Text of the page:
The most remarkable part of our trip from Finike Marina to Kekova Roads – apart from the wonderfully dramatic Turkish coastline – was sighting a Turkish gunboat steaming past us the other way, leaving a massive wake behind it.
Having already witnessed helicopter gunships flying overhead on three separate occasions, the existence of the naval ship reminded us yet again that hostilities between Turkey and Greece over drilling rights were of grave concern.
But we had no time to worry about that! We had our guests from England – my great niece and her boyfriend – on board and we had a lot of fun planned!
Our first stop was a lovely inlet in the stunning Gökkaya Liman (Bay) near the tiny island of Asirli at the Eastern end of Kekova Roads.
After anchoring and a wonderful swim we took the dinghy over to the island to see the famous Blue Cave – so named because of the dazzling hue of its water.
It is also known as the Pirates Cave, as supposedly, once upon a time, it was used by pirates to lay in wait for trade ships that journeyed along the coastline of the Mediterranean Sea.
Near to our anchorage there were some poignant ruins – not the usual Lycian tombs or Roman remains – this time they were from a Byzantine church.
Much of this coastline had been populated by Greeks for hundreds of years but in the 1922 population exchange they were moved out and Turks previously living in Greece were moved in and almost all the Churches were left abandoned to crumble back into the landscape.
During our swim we were surprised how cool the water was but then we learned that a cold water spring flowed into the bay. No wonder!
We decided to head up the creek to see if we could discover the source but weren’t able to locate it but it was fun trying!
We wanted to try and show our guests as many different highlights of this beautiful area so we quickly moved on to the village of Kaleköy – accessible only by sea- where we anchored just for a few hours while Jonathan and our guests walked up to the fort – built in the Middle Ages by the Knights if St John.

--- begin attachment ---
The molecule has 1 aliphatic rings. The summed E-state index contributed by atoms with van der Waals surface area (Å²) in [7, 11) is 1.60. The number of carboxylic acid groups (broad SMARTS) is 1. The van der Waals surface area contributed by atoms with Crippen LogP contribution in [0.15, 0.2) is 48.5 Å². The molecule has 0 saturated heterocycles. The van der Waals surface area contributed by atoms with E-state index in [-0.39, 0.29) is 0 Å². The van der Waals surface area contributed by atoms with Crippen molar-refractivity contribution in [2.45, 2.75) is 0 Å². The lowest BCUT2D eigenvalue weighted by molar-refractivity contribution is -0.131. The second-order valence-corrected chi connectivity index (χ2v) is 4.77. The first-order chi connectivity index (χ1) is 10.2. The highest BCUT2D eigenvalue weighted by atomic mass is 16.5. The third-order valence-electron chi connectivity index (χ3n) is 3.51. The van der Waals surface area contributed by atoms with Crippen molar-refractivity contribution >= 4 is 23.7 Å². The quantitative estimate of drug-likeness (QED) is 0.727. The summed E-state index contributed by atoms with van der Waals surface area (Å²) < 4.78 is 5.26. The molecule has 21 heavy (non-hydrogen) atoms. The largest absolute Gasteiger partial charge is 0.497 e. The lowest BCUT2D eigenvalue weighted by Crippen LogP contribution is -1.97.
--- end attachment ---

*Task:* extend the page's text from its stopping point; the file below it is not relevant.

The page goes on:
I stayed on board to keep watch as the holding at this anchorage isn’t very good and there are nasty looking rocks everywhere you look!
After the climb we reconvened for a light lunch at one of the restaurants at the water’s edge where we could keep an eye on Sunday.
We motored to a great spot just outside Üçağız, the sweet little village we had visited (and loved) previously.
The bay here is completely landlocked with three small entrance channels that lie between low rocky islets – hence the bay’s name – Üçağız which means “three mouths”.
We anchored just east of the village right in front of several sarcophagi and other ruins. Apparently they are thought to be the remains of ancient Teimiussa which used to be the administrative centre for the region.
My great niece and her boyfriend then had a chance to hone their driving skills when they took the dinghy to check out Üçağız. Later we all went again for another delicious meal at Hassan’s restaurant (discovered on a previous visit).
Our next “tourist destination” was to the sunken ruins over the other side of the bay at Kekova Island.
The ruins were once a vibrant ancient town called Dolchiste which was destroyed by an earthquake during the 2nd century AD.
The water there was turquoise and clear as gin and as we drifted slowly by we could see the shapes of walls, stairs and walkways.
We had heard that Karaloz Liman, a completely landlocked cove on the south of Kekova Island, was a beautiful, sheltered anchorage with wonderful clear water water for swimming and snorkelling, so we headed over there to anchor for the night.
What we didn’t realise was the cove was absolutely tiny and it was already quite full when we arrived. We tried to anchor and put a line ashore in one spot but after several unsuccessful attempts to get our anchor to grab before getting dangerously close to the rocky shore (and a neighboring tourist boat) we gave up and found the only other spot suitable for our sized boat – just inside the cove.
All seemed fine until Capt’n Birdseye decided to readjust the long line so we would be more comfortable if a swell came up in the night. Unfortunately while doing this he stepped on a very sharp rock, cut his foot, lost his balance, fell down into “a hole” and lost his glasses.
I saw him on his hands and knees, blood pouring down his face and not moving. Thinking he was concussed my great niece’s boyfriend (egged on by us!) dived in and swam to the rocks to “rescue” him.
Fortunately he was absolutely fine and was just looking for his glasses! The good news is that he found them – the bad news the glass in one of the lens was completely shattered! Fortunately he had a spare set on board – always a necessity for cruisers!